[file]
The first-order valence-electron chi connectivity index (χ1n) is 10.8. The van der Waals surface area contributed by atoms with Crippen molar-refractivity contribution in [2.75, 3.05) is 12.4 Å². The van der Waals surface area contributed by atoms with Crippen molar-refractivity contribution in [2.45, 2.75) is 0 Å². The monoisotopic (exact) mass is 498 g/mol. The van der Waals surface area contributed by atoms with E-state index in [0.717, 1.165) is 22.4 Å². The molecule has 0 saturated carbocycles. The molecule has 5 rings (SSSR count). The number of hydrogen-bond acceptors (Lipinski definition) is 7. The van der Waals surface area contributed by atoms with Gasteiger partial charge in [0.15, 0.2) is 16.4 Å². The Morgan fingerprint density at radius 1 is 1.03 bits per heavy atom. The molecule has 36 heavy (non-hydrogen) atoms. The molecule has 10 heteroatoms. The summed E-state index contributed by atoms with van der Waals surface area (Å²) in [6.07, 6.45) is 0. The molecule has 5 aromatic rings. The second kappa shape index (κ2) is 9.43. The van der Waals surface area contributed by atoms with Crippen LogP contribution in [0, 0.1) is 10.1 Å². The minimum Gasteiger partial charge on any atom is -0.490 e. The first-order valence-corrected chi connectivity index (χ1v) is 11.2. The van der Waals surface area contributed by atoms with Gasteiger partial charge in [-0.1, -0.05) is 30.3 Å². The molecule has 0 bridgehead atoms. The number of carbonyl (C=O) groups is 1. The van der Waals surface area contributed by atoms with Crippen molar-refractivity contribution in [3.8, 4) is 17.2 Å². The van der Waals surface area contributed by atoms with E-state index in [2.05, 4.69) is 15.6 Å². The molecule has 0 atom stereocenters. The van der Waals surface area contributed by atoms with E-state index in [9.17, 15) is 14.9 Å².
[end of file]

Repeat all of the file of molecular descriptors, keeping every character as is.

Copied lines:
The first-order valence-electron chi connectivity index (χ1n) is 10.8. The van der Waals surface area contributed by atoms with Crippen molar-refractivity contribution in [2.75, 3.05) is 12.4 Å². The van der Waals surface area contributed by atoms with Crippen molar-refractivity contribution in [2.45, 2.75) is 0 Å². The monoisotopic (exact) mass is 498 g/mol. The van der Waals surface area contributed by atoms with E-state index in [0.717, 1.165) is 22.4 Å². The molecule has 0 saturated carbocycles. The molecule has 5 rings (SSSR count). The number of hydrogen-bond acceptors (Lipinski definition) is 7. The van der Waals surface area contributed by atoms with Gasteiger partial charge in [0.15, 0.2) is 16.4 Å². The Morgan fingerprint density at radius 1 is 1.03 bits per heavy atom. The molecule has 36 heavy (non-hydrogen) atoms. The molecule has 10 heteroatoms. The summed E-state index contributed by atoms with van der Waals surface area (Å²) in [6.07, 6.45) is 0. The molecule has 5 aromatic rings. The second kappa shape index (κ2) is 9.43. The van der Waals surface area contributed by atoms with Crippen LogP contribution in [0, 0.1) is 10.1 Å². The minimum Gasteiger partial charge on any atom is -0.490 e. The first-order valence-corrected chi connectivity index (χ1v) is 11.2. The van der Waals surface area contributed by atoms with Gasteiger partial charge in [-0.1, -0.05) is 30.3 Å². The molecule has 0 bridgehead atoms. The number of carbonyl (C=O) groups is 1. The van der Waals surface area contributed by atoms with Crippen molar-refractivity contribution in [3.8, 4) is 17.2 Å². The van der Waals surface area contributed by atoms with E-state index in [2.05, 4.69) is 15.6 Å². The molecule has 0 atom stereocenters. The van der Waals surface area contributed by atoms with E-state index in [9.17, 15) is 14.9 Å².